Optical/IP Networks

Q Gets Mail

From the Monday grab-bag of new technologies and devices comes a hosted email service for the Q, public safety applications for WiMax, and ever-faster 3G cards for data-hungry notebook users.

Q Got Mail: Motorola Inc. (NYSE: MOT) has teamed up with Apptix to offer a hosted mobile email service for its new Q smartphone. (See Moto Queues Up With Q.) Apptix's system includes features such as shared calendars, public folder access, and email synchronization. Apptix’s managed service provides continuous IT administration and management of tasks like adding or deleting mailboxes, setting up distribution lists, and changing account details.

Intended for small- and medium-sized businesses, the package will comprise the Moto Q, Apptix Hosted Exchange, and a voice and data service plan. It's expected to be available in the fourth quarter of this year.

WiMax Safety Dance: WiMax chip designer Picochip says that its silicon is part of a public safety network system assembled by M/A-COM, a Tyco Electronics Ltd. (NYSE: TEL) unit.

The hardware works in the 4.9GHz band -- the airwaves allocated to public safety workers. Chip vendors such as Airspan Networks Inc. (Nasdaq: AIRN) and SkyPilot Networks Inc. have been talking up the prospects for WiMax in public safety applications for a while. Manufacturing-and-services conglomerate Tyco, however, has the size to win contracts for major public safety applications like its sometime rival Northrop Grumman Corp. (See Northrop Grumman Wins NYC Safety Deal.)

Sierra Revs Up: Sierra Wireless Inc. (Nasdaq: SWIR; Toronto: SW) says it has started shipping faster CDMA Revision A cards to Sprint Corp. (NYSE: S) in preparation for the launch of this faster 3G service in the fourth quarter of this year.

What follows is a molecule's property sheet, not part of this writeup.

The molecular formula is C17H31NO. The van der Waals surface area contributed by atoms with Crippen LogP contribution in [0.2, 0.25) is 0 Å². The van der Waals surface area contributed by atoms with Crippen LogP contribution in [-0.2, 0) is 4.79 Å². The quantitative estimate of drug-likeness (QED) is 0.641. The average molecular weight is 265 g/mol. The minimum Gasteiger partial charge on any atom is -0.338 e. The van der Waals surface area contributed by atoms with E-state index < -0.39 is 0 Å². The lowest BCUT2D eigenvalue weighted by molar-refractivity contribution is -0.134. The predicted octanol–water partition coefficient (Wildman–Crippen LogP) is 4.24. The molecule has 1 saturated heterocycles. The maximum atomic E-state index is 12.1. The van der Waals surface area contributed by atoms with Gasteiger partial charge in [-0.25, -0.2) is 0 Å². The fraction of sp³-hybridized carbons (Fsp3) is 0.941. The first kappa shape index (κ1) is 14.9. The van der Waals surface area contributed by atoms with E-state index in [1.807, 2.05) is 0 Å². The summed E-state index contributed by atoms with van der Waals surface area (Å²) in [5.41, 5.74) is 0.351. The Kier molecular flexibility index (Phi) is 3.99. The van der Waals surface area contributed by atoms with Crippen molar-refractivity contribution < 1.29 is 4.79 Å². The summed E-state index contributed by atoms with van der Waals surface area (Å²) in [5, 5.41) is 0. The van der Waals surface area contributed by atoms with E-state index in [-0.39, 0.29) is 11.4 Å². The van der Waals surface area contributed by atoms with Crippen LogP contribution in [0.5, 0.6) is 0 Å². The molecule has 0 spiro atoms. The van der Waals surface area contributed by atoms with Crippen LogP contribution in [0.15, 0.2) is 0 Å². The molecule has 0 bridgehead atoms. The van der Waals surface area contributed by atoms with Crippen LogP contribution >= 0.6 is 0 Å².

The Sierra Wireless AirCard 595 Sprint Mobile Broadband Card for EV-DO Revision A [Ed note: Hey, snappy name.] is a PC card that will retail for between $250 and $100 -- depending on the length of the contract the user signs with Sprint. Sierra says that Rev A technology could up download speeds to 450-850 kbit/s, or up to six times faster than what's currently available.

There have been rash of new card announcements recently, due in part to the fact that carriers have started to see significant revenue from mobile data services in both the consumer and enterprise markets. (See Sprint & Verizon Push 3G.)

Big Blue Finds Wireless: Also finding new wireless businesses is IBM Corp. (NYSE: IBM) The company has updated its Lotus Sametime messaging software so companies can now wirelessly message with BlackBerry BlackBerry devices, Windows Mobile gadgets, and Symbian Ltd. phones.

IBM's India research laboratory also showed off its business finder technology -- software that enables users to find nearby and recommended service vendors like plumbers, electricians, carpenters, or doctors. IBM hasn't announced any customers for the location tracking code yet, but the capabilities unveiled appear to make it the next step on from the location services offered by Google (Nasdaq: GOOG), Verizon Wireless , and others. (See Location Services Lost on Users.)

— Dan Jones, Site Editor, Unstrung

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